Lots of new research is emerging in this area, so World Cancer Research Fund is conducting a review of the evidence on breast cancer survivors as part of our Continuous Update Project.

You can also download our booklet for cancer survivors, which offers helpful advice to those who have completed treatment.

Social inequalities and cancer

Michael Marmot
Michael Marmot

Like many chronic diseases, cancer often affects the poorest in society most.

This was one of the messages of Professor Sir Michael Marmot’s address to the conference this morning.

His presentation was a stark reminder of how much variation there is in life expectancies within different countries.

For example, life expectancy for Icelandic men is 80. In Sierra Leone, it is just 40.

Some of the most shocking figures show how life expectancy varies simply according to what part of a city you live in.

In an affluent area of Glasgow, male life expectency is 82 while in one of the poorest areas of the city, it is just 54. This is eight years less than in India.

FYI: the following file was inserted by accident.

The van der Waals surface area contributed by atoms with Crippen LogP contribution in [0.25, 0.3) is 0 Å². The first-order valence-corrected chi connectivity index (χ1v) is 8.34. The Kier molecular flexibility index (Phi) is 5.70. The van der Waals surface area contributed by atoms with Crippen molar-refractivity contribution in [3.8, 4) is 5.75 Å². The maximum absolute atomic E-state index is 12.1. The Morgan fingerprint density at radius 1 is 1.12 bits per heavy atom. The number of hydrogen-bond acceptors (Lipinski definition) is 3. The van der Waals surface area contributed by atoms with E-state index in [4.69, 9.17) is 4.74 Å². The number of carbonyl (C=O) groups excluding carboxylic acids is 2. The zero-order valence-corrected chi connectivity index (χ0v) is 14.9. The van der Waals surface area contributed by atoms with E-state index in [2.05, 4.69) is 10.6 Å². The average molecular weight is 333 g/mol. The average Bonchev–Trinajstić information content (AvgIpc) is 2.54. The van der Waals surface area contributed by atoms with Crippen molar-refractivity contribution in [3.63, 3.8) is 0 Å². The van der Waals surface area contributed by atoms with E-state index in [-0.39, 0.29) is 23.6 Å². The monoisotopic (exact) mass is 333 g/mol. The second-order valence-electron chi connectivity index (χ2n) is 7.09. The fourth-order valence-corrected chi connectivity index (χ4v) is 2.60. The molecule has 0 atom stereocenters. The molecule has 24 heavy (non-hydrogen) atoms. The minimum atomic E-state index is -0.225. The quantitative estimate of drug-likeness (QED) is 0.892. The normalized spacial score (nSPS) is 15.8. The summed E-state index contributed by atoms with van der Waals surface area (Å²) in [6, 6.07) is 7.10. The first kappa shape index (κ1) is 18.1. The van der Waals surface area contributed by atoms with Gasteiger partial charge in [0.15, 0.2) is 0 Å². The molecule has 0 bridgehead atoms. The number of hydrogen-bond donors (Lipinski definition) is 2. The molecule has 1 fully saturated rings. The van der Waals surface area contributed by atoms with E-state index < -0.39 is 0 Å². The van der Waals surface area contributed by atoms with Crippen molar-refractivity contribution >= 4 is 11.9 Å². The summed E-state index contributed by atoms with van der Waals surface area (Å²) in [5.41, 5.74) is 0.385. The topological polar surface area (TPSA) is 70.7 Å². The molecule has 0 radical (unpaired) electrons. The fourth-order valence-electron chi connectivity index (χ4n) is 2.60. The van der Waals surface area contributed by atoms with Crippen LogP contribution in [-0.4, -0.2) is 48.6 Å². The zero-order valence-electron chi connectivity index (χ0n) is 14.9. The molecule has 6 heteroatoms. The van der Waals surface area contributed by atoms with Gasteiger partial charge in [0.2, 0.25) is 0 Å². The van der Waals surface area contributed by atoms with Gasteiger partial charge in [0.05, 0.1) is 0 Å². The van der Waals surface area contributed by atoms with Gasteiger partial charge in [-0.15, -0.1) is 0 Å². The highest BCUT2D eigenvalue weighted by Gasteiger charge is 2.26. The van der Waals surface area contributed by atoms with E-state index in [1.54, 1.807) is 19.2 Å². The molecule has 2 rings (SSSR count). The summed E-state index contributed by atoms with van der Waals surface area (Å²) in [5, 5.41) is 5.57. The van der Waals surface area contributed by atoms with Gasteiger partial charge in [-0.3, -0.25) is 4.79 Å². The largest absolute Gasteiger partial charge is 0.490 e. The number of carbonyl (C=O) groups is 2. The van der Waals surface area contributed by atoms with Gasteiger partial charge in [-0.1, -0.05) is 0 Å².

Men from the most deprived areas of Glasgow are dying prematurely from heart disease, cancer, and alcohol-related illnesses.

Sir Michael also emphasised that there is a social gradient of health – it’s not just the gap between those at the top and the bottom that’s important. And this gradient is gradually getting steeper.

Looking at the global picture, as low- and middle-income countries become more industrialised and urbanised, the number of people in these countries who are affected by cancer is expected to rise significantly.

But there is no reason to accept that these figures are unavoidable.

We can change things dramatically in a relatively short time if we can get a handle on the causes of the causes of diseases like cancer.

For example, what causes people to smoke or become obese? And how can we change these factors?

Professor Marmot argued that all policies – not just health policies – should be screened for their impact on health and health equity so that we all have the chance to lead healthy lives.

Professor Marmot was chair of the panels for both our Expert Report and Policy Report.

Fruits and vegetables in Scotland

I was interested to hear Professor Annie Anderson tell the WCRF international conference in London today about fruit and vegetable consumption in Scotland.

It is increasing, she said, but at a worryingly slow rate.

She said that at the current rate of increase, it would take 37 years to reach the target.

This is a concern because the evidence shows that eating plenty of fruits and vegetables probably reduces risk of cancer.